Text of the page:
No 876 Posted by fw, October 10, 2013
“Watching a South African play performed by Palestinian actors speaking English dotted with Afrikaans and Xhosa in thick Arabic accents is, at first sound, cacophonous. It happened on a New York City stage last week when Faisal Abu Alhayjaa and Ahmad Alrakh, actors from The Freedom Theatre (located in the heart of the Jenin refugee camp in the occupied West Bank), performed South African playwright Athol Fugard’s “The Island.” The two-man show about political prisoners in apartheid South Africa takes place on Robben Island, the infamous prison where Nelson Mandela spent 18 years of his 27-year sentence.” —Alia Malek, Aljazeera America
A South African play performed by Palestinian actors is brought to life on a U.S. stage
NEW YORK — Watching a South African play performed by Palestinian actors speaking English dotted with Afrikaans and Xhosa in thick Arabic accents is, at first sound, cacophonous.
It happened on a New York City stage last week when Faisal Abu Alhayjaa and Ahmad Alrakh, actors from The Freedom Theatre (located in the heart of the Jenin refugee camp in the occupied West Bank), performed South African playwright Athol Fugard’s “The Island.” The two-man show about political prisoners in apartheid South Africa takes place on Robben Island, the infamous prison where Nelson Mandela spent 18 years of his 27-year sentence.
While the actors kept the names of Fugard’s characters, John and Winston, they wore the uniforms of Israeli prisons, with Hebrew lettering on their breasts.
The blend of Palestinian and South African realities that night is part of a well-established political tradition of drawing parallels between the Israeli occupation and apartheid. While the decision to bring the show to the United States stemmed from activism and an intent to prick the American conscience, the Freedom Theatre originally chose this play because it would resonate with its Palestinian audience in Jenin.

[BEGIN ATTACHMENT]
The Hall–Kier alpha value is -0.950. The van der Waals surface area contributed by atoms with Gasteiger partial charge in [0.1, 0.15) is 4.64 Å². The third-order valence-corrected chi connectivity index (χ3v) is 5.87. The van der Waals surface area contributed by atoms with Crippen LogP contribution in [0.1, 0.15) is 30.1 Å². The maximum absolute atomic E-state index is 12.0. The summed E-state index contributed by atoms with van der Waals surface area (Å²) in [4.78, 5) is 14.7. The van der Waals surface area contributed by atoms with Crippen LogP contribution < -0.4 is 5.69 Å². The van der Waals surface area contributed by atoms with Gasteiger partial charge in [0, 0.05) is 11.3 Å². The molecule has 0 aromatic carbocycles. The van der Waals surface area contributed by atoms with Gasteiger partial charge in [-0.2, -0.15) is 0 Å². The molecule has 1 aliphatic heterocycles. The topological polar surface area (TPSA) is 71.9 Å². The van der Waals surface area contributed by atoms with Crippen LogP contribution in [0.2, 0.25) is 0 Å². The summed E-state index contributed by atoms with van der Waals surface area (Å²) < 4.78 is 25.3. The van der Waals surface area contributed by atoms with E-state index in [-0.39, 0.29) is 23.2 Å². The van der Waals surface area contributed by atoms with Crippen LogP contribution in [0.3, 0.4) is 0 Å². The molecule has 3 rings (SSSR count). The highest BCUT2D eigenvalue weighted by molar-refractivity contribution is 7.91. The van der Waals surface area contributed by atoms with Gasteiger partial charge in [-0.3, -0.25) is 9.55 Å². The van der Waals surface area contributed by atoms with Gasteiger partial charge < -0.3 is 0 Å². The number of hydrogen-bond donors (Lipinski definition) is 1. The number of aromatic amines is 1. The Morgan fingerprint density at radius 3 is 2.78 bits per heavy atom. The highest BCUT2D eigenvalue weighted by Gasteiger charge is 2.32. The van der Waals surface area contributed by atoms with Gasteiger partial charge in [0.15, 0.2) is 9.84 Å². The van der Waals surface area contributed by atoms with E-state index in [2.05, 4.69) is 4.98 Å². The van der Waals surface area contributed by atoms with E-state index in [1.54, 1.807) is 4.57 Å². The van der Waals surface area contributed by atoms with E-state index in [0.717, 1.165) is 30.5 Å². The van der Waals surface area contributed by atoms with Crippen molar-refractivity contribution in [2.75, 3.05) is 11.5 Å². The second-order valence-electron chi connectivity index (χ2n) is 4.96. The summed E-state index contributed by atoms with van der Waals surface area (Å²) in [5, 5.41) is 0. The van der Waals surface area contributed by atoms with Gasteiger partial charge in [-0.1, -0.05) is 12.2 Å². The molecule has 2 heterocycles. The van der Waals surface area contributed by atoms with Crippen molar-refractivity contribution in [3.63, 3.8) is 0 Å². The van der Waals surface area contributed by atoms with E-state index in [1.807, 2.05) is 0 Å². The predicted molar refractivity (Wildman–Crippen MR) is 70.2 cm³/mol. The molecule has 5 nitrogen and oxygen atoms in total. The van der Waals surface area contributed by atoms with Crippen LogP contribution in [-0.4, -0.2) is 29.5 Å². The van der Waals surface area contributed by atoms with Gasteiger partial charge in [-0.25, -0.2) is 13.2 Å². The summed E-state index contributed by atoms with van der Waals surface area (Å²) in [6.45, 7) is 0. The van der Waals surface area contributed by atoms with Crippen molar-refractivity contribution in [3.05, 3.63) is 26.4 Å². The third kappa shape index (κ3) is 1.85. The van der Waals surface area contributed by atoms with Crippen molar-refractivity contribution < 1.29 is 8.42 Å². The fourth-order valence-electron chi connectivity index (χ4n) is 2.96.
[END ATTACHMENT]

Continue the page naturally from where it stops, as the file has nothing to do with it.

That feeling of a kinship between the South Africans and Palestinians dates to the 1970s, when cooperation, particularly at a military level, between the governments of apartheid South Africa and Israel also began to deepen.
Anti-apartheid South African icons such as Archbishop Desmond Tutu have for years championed Palestinian rights; South African institutions from labor unions to universities repeatedly express solidarity between the peoples. And there are a number of small groups in the Palestinian territories named for Mandela.
Palestinian activists have long borrowed the language of the South African experience — for example, apartheid and Bantustan — to describe their own situation. And they have emulated the tactics that activists used to bring down South Africa’s apartheid system, most notably the BDS (boycott, divestment, sanctions) movement, which calls for economic pressure on Israel.
Each family, each house, has experience with the prison. This word is not only a word in Palestine.
“The Island” was written in 1973 as a collaborative effort between Fugard and the South African actors John Kani and Winston Ntshona, who originated the roles of John and Winston. At the time, apartheid seemed immutable; Mandela had already been in prison for a decade, and the African National Congress, like the Palestine Liberation Organization, was in exile. In “The Island,” two cellmates — “married” to each other by the state — toil at hard labor by day, and at night rehearse for the prison’s talent show. They are preparing a scene from the ancient Greek tragedy “Antigone.”
The men, who tend to each other’s physical and emotional wounds, are tested when John learns that his sentence will be commuted and in three months’ time he will be free, while Winston will continue to serve out a life sentence.